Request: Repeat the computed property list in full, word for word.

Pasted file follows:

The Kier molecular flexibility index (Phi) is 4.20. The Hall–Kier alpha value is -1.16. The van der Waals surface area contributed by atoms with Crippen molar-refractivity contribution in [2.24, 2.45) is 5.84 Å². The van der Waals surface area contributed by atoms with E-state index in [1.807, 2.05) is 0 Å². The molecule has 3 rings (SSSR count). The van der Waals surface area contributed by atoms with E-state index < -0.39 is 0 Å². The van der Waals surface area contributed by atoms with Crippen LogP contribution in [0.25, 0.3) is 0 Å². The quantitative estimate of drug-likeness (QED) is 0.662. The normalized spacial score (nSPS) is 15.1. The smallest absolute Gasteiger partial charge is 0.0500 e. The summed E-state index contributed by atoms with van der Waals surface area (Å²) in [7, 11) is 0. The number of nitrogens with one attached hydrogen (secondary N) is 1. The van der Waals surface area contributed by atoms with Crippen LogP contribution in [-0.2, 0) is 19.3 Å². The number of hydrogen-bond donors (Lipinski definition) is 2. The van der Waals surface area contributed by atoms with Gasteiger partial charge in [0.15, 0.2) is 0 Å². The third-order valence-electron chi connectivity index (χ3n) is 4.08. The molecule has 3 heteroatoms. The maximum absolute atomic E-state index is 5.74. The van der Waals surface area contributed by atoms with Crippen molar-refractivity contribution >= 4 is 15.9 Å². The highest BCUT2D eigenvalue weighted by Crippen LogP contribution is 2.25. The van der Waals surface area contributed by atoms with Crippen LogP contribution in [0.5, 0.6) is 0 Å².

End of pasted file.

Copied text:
The Kier molecular flexibility index (Phi) is 4.20. The Hall–Kier alpha value is -1.16. The van der Waals surface area contributed by atoms with Crippen molar-refractivity contribution in [2.24, 2.45) is 5.84 Å². The van der Waals surface area contributed by atoms with E-state index in [1.807, 2.05) is 0 Å². The molecule has 3 rings (SSSR count). The van der Waals surface area contributed by atoms with E-state index < -0.39 is 0 Å². The van der Waals surface area contributed by atoms with Crippen LogP contribution in [0.25, 0.3) is 0 Å². The quantitative estimate of drug-likeness (QED) is 0.662. The normalized spacial score (nSPS) is 15.1. The smallest absolute Gasteiger partial charge is 0.0500 e. The summed E-state index contributed by atoms with van der Waals surface area (Å²) in [7, 11) is 0. The number of nitrogens with one attached hydrogen (secondary N) is 1. The van der Waals surface area contributed by atoms with Crippen LogP contribution in [-0.2, 0) is 19.3 Å². The number of hydrogen-bond donors (Lipinski definition) is 2. The van der Waals surface area contributed by atoms with Gasteiger partial charge in [0.15, 0.2) is 0 Å². The third-order valence-electron chi connectivity index (χ3n) is 4.08. The molecule has 3 heteroatoms. The maximum absolute atomic E-state index is 5.74. The van der Waals surface area contributed by atoms with Crippen molar-refractivity contribution >= 4 is 15.9 Å². The highest BCUT2D eigenvalue weighted by Crippen LogP contribution is 2.25. The van der Waals surface area contributed by atoms with Crippen LogP contribution in [0.5, 0.6) is 0 Å².